The blue economy is an area of the European economy that is linked to seas and oceans. The European Commission stated in its 2017 report on the Blue Growth strategy (PDF) that the sector generates a gross added value of almost €500 billion per year to the European economy and employs around 5.4 million people.
The European Commission’s Blue Growth Strategy is a long-term strategy that aims to support sustainable growth in the marine and maritime sectors as a whole. The Commission has identified seas and oceans as drivers for the European economy that have great potential for innovation and growth, stating that growth in the blue economy is the maritime contribution to achieving the goals of the Europe 2020 strategy. The strategy has three components:
- to develop the blue economy sectors that have a high potential for sustainable jobs and growth;
- to develop the essential components to provide knowledge, legal certainty and security in the blue economy (marine knowledge to improve access to information about the sea, maritime spatial planning to ensure an efficient and sustainable management of activities at sea, and integrated maritime surveillance to give authorities a better picture of what is happening at sea);
- to develop sea basin strategies to ensure tailor-made measures and to foster cooperation between countries.
The sea basin strategies relate to the Adriatic and Ionian Seas, the Arctic Ocean, the Atlantic Ocean, the Baltic Sea, the Black Sea, the Mediterranean Sea and the North Sea.
Around 97% of blue economy workers are employed within five broad sectors.
Coastal tourism: This is by far the largest employer in the blue economy, with around 2.9 million workers, or just over 55% of the blue economy workforce. Turnover is expanding slowly, with an increasing proportion of spending by visitors from outside the EU.
Non-living resources: Non-living resources (primarily oil and gas) employs around 670,000 workers, or almost 10.7% of the blue economy workforce, although the offshore petroleum industry is currently suffering from low oil prices.
Living resources: Living resources (fishing, aquaculture and processing) employs around 550,000 workers, or 8% of the blue economy workforce. Overall, fishing and aquaculture production is stagnant, although aquaculture in particular is still growing outside the EU.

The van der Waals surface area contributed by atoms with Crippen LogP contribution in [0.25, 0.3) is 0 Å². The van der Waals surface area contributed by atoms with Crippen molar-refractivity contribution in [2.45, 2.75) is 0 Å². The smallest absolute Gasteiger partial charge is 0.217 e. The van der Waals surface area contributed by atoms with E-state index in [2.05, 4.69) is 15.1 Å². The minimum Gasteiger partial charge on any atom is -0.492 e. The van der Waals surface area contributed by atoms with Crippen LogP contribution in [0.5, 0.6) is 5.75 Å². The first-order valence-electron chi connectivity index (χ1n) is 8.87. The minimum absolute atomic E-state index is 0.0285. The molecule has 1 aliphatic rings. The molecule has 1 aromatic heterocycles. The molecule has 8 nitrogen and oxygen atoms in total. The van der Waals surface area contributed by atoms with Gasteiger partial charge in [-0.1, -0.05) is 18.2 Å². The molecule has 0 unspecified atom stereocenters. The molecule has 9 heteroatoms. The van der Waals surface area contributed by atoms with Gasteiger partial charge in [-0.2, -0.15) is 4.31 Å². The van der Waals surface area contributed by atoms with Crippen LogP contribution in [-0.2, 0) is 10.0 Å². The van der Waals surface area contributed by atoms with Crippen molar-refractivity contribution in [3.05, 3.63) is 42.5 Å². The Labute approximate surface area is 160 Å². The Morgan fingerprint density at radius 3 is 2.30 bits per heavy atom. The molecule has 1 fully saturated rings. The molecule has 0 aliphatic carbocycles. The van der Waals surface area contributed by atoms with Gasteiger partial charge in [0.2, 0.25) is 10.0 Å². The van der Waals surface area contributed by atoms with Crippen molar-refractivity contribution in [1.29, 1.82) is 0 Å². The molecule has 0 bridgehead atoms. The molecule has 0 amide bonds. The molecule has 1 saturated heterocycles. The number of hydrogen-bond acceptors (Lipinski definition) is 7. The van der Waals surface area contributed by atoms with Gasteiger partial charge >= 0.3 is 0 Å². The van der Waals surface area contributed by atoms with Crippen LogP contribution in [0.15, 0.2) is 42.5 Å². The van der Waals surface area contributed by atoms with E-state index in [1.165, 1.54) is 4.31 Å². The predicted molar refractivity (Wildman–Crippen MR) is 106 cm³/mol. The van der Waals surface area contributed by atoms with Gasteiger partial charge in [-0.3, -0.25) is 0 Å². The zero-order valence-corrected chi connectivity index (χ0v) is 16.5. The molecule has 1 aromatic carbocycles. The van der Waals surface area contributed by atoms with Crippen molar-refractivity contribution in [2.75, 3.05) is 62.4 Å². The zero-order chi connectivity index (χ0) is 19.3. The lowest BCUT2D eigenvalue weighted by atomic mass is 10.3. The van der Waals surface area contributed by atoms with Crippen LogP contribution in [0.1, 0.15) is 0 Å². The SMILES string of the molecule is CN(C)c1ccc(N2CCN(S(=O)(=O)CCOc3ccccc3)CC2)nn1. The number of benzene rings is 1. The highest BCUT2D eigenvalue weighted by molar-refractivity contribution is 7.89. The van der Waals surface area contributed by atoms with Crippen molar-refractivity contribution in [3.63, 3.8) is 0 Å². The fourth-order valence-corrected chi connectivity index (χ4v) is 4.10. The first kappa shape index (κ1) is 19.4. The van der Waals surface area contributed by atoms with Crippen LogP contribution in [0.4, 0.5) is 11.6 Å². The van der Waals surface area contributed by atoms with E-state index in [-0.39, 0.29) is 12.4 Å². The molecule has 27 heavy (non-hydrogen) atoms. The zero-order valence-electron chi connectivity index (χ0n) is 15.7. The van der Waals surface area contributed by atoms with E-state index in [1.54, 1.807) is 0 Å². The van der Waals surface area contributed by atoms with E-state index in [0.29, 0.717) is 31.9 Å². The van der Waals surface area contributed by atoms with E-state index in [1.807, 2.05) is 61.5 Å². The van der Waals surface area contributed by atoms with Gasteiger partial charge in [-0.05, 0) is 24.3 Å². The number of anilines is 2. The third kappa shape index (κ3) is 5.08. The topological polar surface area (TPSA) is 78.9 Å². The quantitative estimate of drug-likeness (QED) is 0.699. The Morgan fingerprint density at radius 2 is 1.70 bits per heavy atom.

Shipping: Shipping employs around 530,000 workers and this sector is reported to have returned to pre-crisis levels.
Shipbuilding: Shipbuilding employs around 450,000 workers. Although this sector is highly successful in certain technologically specialised sectors such as dredgers, luxury yachts and cruise ships, it relies increasingly on naval orders.
In addition, the European Commission notes in its 2017 report that offshore wind – an industry outside these sectors and one which did not exist 10 years ago – is now the fastest growing sector in the blue economy. Explosive growth in the installation of offshore wind farms means that offshore renewable energy is now a major contributor to employment, accounting for 150,000 jobs. The report quotes OECD predictions:
many ocean-based industries have the potential to outperform the global economy as a whole, both in terms of value added and employment. The output of the global ocean economy is estimated at €1.3 trillion currently, a figure that is expected to more than double by 2030.
The European Commission believes that Europe should not miss this opportunity and should encourage the growth of new or emerging activities such as aquaculture, coastal tourism, marine biology, ocean energy and seabed mining – all of which are deemed to be growth areas in terms of output and job creation – by overcoming obstacles, stimulating innovation and encouraging investment.